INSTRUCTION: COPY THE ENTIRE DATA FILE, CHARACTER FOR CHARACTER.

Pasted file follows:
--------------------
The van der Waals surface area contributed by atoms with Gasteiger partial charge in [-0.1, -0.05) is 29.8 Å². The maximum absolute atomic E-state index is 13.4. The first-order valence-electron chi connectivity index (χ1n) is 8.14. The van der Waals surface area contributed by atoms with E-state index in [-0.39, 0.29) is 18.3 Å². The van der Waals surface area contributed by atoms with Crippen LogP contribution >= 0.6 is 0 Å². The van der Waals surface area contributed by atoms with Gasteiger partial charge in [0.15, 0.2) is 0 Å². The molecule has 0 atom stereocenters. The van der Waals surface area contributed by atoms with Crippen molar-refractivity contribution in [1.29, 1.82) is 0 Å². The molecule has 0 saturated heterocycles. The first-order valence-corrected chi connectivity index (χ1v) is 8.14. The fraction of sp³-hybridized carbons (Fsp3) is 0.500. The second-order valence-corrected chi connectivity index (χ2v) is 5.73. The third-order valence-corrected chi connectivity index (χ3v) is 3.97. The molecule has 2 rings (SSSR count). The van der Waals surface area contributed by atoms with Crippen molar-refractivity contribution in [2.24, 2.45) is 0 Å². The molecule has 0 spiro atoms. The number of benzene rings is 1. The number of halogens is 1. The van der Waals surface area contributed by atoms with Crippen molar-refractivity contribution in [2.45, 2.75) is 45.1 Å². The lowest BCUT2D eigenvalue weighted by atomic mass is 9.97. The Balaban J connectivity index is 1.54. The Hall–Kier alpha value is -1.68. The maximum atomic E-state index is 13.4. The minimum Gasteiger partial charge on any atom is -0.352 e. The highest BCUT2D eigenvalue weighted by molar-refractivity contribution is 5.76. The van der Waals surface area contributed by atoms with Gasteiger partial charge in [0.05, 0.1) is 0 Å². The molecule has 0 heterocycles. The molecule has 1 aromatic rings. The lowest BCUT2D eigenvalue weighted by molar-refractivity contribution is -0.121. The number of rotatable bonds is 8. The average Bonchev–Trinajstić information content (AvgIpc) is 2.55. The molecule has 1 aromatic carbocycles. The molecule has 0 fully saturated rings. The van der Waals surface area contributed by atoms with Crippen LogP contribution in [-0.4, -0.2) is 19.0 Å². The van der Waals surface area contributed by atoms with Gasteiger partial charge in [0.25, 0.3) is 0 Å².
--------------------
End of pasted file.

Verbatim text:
The van der Waals surface area contributed by atoms with Gasteiger partial charge in [-0.1, -0.05) is 29.8 Å². The maximum absolute atomic E-state index is 13.4. The first-order valence-electron chi connectivity index (χ1n) is 8.14. The van der Waals surface area contributed by atoms with E-state index in [-0.39, 0.29) is 18.3 Å². The van der Waals surface area contributed by atoms with Crippen LogP contribution >= 0.6 is 0 Å². The van der Waals surface area contributed by atoms with Gasteiger partial charge in [0.15, 0.2) is 0 Å². The molecule has 0 atom stereocenters. The van der Waals surface area contributed by atoms with Crippen molar-refractivity contribution in [1.29, 1.82) is 0 Å². The molecule has 0 saturated heterocycles. The first-order valence-corrected chi connectivity index (χ1v) is 8.14. The fraction of sp³-hybridized carbons (Fsp3) is 0.500. The second-order valence-corrected chi connectivity index (χ2v) is 5.73. The third-order valence-corrected chi connectivity index (χ3v) is 3.97. The molecule has 2 rings (SSSR count). The van der Waals surface area contributed by atoms with Crippen molar-refractivity contribution in [2.24, 2.45) is 0 Å². The molecule has 0 spiro atoms. The number of benzene rings is 1. The number of halogens is 1. The van der Waals surface area contributed by atoms with Crippen molar-refractivity contribution in [2.45, 2.75) is 45.1 Å². The lowest BCUT2D eigenvalue weighted by atomic mass is 9.97. The Balaban J connectivity index is 1.54. The Hall–Kier alpha value is -1.68. The maximum atomic E-state index is 13.4. The minimum Gasteiger partial charge on any atom is -0.352 e. The highest BCUT2D eigenvalue weighted by molar-refractivity contribution is 5.76. The van der Waals surface area contributed by atoms with Gasteiger partial charge in [0.05, 0.1) is 0 Å². The molecule has 0 heterocycles. The molecule has 1 aromatic rings. The lowest BCUT2D eigenvalue weighted by molar-refractivity contribution is -0.121. The number of rotatable bonds is 8. The average Bonchev–Trinajstić information content (AvgIpc) is 2.55. The molecule has 1 aromatic carbocycles. The molecule has 0 fully saturated rings. The van der Waals surface area contributed by atoms with Crippen LogP contribution in [-0.4, -0.2) is 19.0 Å². The van der Waals surface area contributed by atoms with Gasteiger partial charge in [0.25, 0.3) is 0 Å².